June 15, 1999
"Assisted Living Today," the premier trade journal
of the booming assisted living movement, published an "op-ed"
entitled "Equal Access for All" by Center for Long-Term
Care Financing President Stephen Moses in the magazine's June
Two extended excerpts follow. To obtain the full article, contact the Assisted Living Federation of America (ALFA) at firstname.lastname@example.org or 703-691-8100. Single issues of Assisted Living Today are available for $4.
"The United States is the wealthiest nation in the history of the world, yet its long-term care system is struggling. A seamless web of caring services for ailing seniors is desperately needed, but, for some reason, the country has failed to enable all Americans to obtain quality long-term care in a desirable setting at the most appropriate level of care.
"Most opinion leaders, policy makers, and legislators are puzzled by the problem and stymied by the solution. Does the answer lie in greater individual responsibility and reliance on the marketplace? On more social responsibility and public financing? Or is the solution some kind of partnership between the two?"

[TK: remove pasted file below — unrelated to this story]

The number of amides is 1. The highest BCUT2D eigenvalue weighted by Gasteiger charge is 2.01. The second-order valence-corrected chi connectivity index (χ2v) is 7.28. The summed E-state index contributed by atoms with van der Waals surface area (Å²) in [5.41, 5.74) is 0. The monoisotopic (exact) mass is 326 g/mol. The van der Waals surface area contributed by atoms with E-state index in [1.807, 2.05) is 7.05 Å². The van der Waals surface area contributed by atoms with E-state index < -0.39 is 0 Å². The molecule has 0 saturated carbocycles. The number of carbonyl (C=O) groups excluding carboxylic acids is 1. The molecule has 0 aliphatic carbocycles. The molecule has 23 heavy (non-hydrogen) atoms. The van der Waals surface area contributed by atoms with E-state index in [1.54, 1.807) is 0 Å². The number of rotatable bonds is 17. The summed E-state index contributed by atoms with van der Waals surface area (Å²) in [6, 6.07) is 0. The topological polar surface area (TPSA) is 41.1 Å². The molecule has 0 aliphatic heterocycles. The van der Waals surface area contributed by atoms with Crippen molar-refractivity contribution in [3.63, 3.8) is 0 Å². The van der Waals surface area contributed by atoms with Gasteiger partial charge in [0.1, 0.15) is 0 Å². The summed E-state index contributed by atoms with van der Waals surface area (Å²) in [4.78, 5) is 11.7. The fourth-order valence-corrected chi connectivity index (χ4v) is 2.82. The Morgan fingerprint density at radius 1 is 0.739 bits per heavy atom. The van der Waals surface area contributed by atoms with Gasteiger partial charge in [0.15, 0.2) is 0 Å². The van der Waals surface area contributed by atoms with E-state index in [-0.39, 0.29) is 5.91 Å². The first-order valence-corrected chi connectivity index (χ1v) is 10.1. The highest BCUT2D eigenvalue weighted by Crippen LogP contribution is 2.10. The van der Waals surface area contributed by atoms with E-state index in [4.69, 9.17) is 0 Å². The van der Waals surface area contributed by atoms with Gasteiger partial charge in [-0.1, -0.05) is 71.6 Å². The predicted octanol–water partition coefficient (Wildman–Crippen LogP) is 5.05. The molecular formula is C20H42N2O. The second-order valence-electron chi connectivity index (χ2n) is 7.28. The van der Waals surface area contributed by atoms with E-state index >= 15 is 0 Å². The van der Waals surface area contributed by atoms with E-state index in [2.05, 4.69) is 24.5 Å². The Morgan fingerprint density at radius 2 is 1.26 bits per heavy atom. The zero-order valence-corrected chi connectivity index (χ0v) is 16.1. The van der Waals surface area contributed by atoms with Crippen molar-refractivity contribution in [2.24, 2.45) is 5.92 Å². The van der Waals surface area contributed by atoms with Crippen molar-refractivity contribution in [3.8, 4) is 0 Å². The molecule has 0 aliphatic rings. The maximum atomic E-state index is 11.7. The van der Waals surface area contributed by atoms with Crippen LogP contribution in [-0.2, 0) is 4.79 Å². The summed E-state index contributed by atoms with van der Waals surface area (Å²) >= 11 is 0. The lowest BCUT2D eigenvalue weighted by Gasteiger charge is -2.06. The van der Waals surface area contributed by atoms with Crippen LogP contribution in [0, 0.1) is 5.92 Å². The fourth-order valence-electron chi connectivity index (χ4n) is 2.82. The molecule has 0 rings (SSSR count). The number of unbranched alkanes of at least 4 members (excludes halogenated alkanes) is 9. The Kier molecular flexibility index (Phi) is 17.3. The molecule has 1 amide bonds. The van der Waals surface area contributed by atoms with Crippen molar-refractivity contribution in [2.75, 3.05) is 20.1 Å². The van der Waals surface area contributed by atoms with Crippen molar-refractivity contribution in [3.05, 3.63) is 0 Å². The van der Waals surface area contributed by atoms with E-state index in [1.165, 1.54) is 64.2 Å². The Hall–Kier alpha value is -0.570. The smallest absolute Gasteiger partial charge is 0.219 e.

"The nation's long-term care problems are self-inflicted through counterproductive public policy. Our financing system anesthetizes the public to long-term care risks and rewards failure to save or insure for those risks by providing free or highly subsidized nursing home and home care. Generous public financing of long-term care impedes the development of a private market for geriatric care management, home care, assisted living, and long-term care insurance.
"The solution is to remove perverse incentives in the current public policy that discourage responsible behavior and reward thoughtlessness. Specifically, aging Americans need to be confronted with the reality of long-term care risks when they are still young, healthy, and affluent enough to save or insure against these risks. A public financing system should be implemented that guarantees every American access to quality care at the appropriate level in the private marketplace, but requires the quid pro quo that financial assistance in obtaining such care constitutes a dollar-for-dollar spend down of one's estate assets payable after death. Only with this kind of system can an incentive be created that is strong enough to persuade the financially able to take responsibility for themselves so that publicly financed programs can be saved to serve those who cannot provide for themselves.
"With the proper incentives in place most Americans will plan early, insure fully, and pay privately for assisted living. With most people protected in this way, Medicaid will be able to afford full and fair financing of assisted living for those relatively few families who still fall into the social safety net."